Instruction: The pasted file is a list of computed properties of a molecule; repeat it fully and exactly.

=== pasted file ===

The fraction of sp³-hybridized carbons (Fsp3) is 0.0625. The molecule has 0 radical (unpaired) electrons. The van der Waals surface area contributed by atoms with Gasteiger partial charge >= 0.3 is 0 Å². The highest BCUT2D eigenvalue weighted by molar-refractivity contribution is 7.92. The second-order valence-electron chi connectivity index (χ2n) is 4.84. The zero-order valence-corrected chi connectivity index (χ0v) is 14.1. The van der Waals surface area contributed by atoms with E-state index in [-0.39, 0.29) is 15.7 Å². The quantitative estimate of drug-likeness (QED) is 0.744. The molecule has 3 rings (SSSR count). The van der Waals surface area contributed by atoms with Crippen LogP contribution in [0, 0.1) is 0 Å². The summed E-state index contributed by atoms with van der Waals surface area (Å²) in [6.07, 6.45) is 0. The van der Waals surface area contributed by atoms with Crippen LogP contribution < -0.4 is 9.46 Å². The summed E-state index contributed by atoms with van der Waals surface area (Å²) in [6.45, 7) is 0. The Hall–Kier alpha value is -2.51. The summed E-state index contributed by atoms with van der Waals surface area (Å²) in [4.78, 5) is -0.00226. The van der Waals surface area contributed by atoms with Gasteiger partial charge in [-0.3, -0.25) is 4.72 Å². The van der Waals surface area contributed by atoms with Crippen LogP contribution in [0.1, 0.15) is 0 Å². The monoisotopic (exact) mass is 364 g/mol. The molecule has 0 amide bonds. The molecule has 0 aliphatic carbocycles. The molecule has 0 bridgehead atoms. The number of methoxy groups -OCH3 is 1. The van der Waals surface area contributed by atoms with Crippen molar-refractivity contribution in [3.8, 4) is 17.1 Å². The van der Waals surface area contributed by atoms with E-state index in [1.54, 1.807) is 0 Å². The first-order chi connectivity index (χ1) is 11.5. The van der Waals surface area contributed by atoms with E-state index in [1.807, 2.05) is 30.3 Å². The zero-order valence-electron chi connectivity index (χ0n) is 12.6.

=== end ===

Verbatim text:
The fraction of sp³-hybridized carbons (Fsp3) is 0.0625. The molecule has 0 radical (unpaired) electrons. The van der Waals surface area contributed by atoms with Gasteiger partial charge >= 0.3 is 0 Å². The highest BCUT2D eigenvalue weighted by molar-refractivity contribution is 7.92. The second-order valence-electron chi connectivity index (χ2n) is 4.84. The zero-order valence-corrected chi connectivity index (χ0v) is 14.1. The van der Waals surface area contributed by atoms with E-state index in [-0.39, 0.29) is 15.7 Å². The quantitative estimate of drug-likeness (QED) is 0.744. The molecule has 3 rings (SSSR count). The van der Waals surface area contributed by atoms with Crippen LogP contribution in [0, 0.1) is 0 Å². The summed E-state index contributed by atoms with van der Waals surface area (Å²) in [6.07, 6.45) is 0. The van der Waals surface area contributed by atoms with Crippen LogP contribution < -0.4 is 9.46 Å². The summed E-state index contributed by atoms with van der Waals surface area (Å²) in [6.45, 7) is 0. The Hall–Kier alpha value is -2.51. The summed E-state index contributed by atoms with van der Waals surface area (Å²) in [4.78, 5) is -0.00226. The van der Waals surface area contributed by atoms with Gasteiger partial charge in [-0.3, -0.25) is 4.72 Å². The van der Waals surface area contributed by atoms with Crippen LogP contribution in [0.1, 0.15) is 0 Å². The monoisotopic (exact) mass is 364 g/mol. The molecule has 0 amide bonds. The molecule has 0 aliphatic carbocycles. The molecule has 0 bridgehead atoms. The number of methoxy groups -OCH3 is 1. The van der Waals surface area contributed by atoms with Crippen molar-refractivity contribution in [3.8, 4) is 17.1 Å². The van der Waals surface area contributed by atoms with E-state index in [1.54, 1.807) is 0 Å². The first-order chi connectivity index (χ1) is 11.5. The van der Waals surface area contributed by atoms with E-state index in [1.807, 2.05) is 30.3 Å². The zero-order valence-electron chi connectivity index (χ0n) is 12.6.